Holiday lets outnumber homes to rent by 100 to 1 in UK’s staycation hotspots
There are hundreds of short-term lets for every home to rent in seaside resorts, analysis by The Big Issue has revealed, and a shortage of homes for residents risks creating “a new generation of homelessness”.
Idyllic Cornwall villages like Padstow have become sought-after spots for holiday lets, pushing out residents. Local leaders say they do not have the powers to tackle the issue. Image: Belinda Fewings / Unsplash
It’s a sweet little earner for those lucky enough to have a second home but renters are increasingly being pushed out of some of the UK’s staycation hotspots with hundreds of holiday lets to every rental home.
Residential properties listed at hotel prices on sites like Airbnb and Vrbo are numbering the tens of thousands from Cornwall to Kent, dwarfing the number of homes available and driving up waiting lists for social housing.
While local leaders, campaigners and even Airbnb are calling for regulation, some families are facing homelessness as landlords evict them in favour of the more lucrative holiday let market.
Jayne Kirkham, a Labour councillor in Falmouth and Truro, Cornwall, told The Big Issue: “We’ve got something like 23,000 people on the housing waiting list and then if you add them together we have about 26,000 second homes and holiday homes in Cornwall.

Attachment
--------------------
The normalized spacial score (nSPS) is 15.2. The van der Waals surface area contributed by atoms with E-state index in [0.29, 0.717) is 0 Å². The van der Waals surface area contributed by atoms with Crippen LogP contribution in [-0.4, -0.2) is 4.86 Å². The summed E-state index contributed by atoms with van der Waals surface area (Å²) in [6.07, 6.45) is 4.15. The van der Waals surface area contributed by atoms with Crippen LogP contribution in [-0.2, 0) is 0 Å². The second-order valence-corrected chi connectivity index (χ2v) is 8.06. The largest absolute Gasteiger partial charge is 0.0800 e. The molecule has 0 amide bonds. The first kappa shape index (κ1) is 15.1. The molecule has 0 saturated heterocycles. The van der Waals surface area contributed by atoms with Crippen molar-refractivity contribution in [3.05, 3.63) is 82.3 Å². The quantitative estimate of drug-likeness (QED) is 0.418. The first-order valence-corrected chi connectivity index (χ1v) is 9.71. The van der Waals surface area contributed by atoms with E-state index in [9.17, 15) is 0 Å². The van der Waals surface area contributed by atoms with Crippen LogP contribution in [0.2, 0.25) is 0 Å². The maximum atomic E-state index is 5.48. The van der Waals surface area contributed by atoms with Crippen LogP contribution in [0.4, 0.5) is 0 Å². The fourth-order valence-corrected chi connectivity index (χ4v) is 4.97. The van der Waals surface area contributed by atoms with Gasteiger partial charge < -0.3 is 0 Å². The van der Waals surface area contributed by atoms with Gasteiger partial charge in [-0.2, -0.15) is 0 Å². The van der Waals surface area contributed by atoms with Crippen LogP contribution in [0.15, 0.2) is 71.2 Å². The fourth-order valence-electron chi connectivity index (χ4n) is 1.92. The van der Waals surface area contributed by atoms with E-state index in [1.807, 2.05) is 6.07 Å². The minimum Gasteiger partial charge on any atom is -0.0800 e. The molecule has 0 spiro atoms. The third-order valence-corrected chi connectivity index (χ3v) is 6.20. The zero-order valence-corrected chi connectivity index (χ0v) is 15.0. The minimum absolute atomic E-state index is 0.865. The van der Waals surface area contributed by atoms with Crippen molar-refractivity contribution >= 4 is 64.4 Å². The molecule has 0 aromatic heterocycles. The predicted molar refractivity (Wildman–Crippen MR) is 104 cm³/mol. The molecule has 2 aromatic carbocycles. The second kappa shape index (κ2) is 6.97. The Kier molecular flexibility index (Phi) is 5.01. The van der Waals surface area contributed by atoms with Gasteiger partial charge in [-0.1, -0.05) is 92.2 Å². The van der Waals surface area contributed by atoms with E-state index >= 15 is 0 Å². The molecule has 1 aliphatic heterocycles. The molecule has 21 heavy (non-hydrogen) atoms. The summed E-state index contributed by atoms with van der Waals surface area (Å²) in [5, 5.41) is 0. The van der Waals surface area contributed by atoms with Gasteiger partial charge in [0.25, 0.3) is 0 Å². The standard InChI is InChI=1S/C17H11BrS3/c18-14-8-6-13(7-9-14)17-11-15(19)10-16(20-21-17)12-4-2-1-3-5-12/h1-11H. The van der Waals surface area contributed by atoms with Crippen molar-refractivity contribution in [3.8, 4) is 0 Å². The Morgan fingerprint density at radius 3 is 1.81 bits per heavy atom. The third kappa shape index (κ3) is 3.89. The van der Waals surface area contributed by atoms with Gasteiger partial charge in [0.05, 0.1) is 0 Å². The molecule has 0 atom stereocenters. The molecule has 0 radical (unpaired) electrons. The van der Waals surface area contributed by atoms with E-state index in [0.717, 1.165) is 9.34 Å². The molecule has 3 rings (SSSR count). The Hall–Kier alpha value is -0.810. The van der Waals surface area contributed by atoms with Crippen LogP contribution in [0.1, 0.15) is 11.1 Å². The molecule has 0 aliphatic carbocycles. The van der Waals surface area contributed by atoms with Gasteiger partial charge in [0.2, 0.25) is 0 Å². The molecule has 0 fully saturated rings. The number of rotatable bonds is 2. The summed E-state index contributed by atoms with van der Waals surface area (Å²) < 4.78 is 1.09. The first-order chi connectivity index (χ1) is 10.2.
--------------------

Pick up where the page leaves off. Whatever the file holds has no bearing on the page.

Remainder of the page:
“So if everybody who had a holiday or second home let someone who needs a home live in it then we would have more than ample houses to solve our problem. These numbers tie up to a point where the problem is really obvious.”
The Big Issue compared regional data for holiday lets from sector analysts AirDNA with homes available to rent on Rightmove to understand the scale of the issue.
In Cornwall there were more than 19,500 holiday let listings in June and just 166 properties currently available to rent on Rightmove.
In the villages surrounding Newquay, famous for its surf and summer parties for school leavers, there is just one rental property compared to 794 lets.